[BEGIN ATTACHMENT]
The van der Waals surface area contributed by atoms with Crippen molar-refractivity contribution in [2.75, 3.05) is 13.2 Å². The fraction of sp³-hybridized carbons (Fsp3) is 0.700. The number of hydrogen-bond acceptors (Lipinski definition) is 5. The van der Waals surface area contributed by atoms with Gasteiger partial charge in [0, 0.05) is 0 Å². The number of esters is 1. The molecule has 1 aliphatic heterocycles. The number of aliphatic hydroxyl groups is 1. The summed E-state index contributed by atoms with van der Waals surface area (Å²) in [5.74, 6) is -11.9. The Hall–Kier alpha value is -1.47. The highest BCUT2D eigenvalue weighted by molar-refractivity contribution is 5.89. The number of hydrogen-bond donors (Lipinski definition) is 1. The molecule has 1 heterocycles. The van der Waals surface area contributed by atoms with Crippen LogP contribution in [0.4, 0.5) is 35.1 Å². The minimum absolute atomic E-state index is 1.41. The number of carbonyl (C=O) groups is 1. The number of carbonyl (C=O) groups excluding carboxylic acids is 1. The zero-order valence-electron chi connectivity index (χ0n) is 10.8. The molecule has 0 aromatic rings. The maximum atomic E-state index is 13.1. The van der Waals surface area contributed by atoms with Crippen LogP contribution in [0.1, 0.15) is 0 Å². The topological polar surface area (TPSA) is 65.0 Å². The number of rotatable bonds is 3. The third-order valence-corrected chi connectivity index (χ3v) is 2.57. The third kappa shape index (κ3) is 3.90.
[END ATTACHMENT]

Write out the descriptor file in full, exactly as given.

The van der Waals surface area contributed by atoms with Crippen molar-refractivity contribution in [2.75, 3.05) is 13.2 Å². The fraction of sp³-hybridized carbons (Fsp3) is 0.700. The number of hydrogen-bond acceptors (Lipinski definition) is 5. The van der Waals surface area contributed by atoms with Gasteiger partial charge in [0, 0.05) is 0 Å². The number of esters is 1. The molecule has 1 aliphatic heterocycles. The number of aliphatic hydroxyl groups is 1. The summed E-state index contributed by atoms with van der Waals surface area (Å²) in [5.74, 6) is -11.9. The Hall–Kier alpha value is -1.47. The highest BCUT2D eigenvalue weighted by molar-refractivity contribution is 5.89. The number of hydrogen-bond donors (Lipinski definition) is 1. The molecule has 1 heterocycles. The van der Waals surface area contributed by atoms with Crippen LogP contribution in [0.4, 0.5) is 35.1 Å². The minimum absolute atomic E-state index is 1.41. The number of carbonyl (C=O) groups is 1. The number of carbonyl (C=O) groups excluding carboxylic acids is 1. The zero-order valence-electron chi connectivity index (χ0n) is 10.8. The molecule has 0 aromatic rings. The maximum atomic E-state index is 13.1. The van der Waals surface area contributed by atoms with Crippen LogP contribution in [0.1, 0.15) is 0 Å². The topological polar surface area (TPSA) is 65.0 Å². The number of rotatable bonds is 3. The third-order valence-corrected chi connectivity index (χ3v) is 2.57. The third kappa shape index (κ3) is 3.90.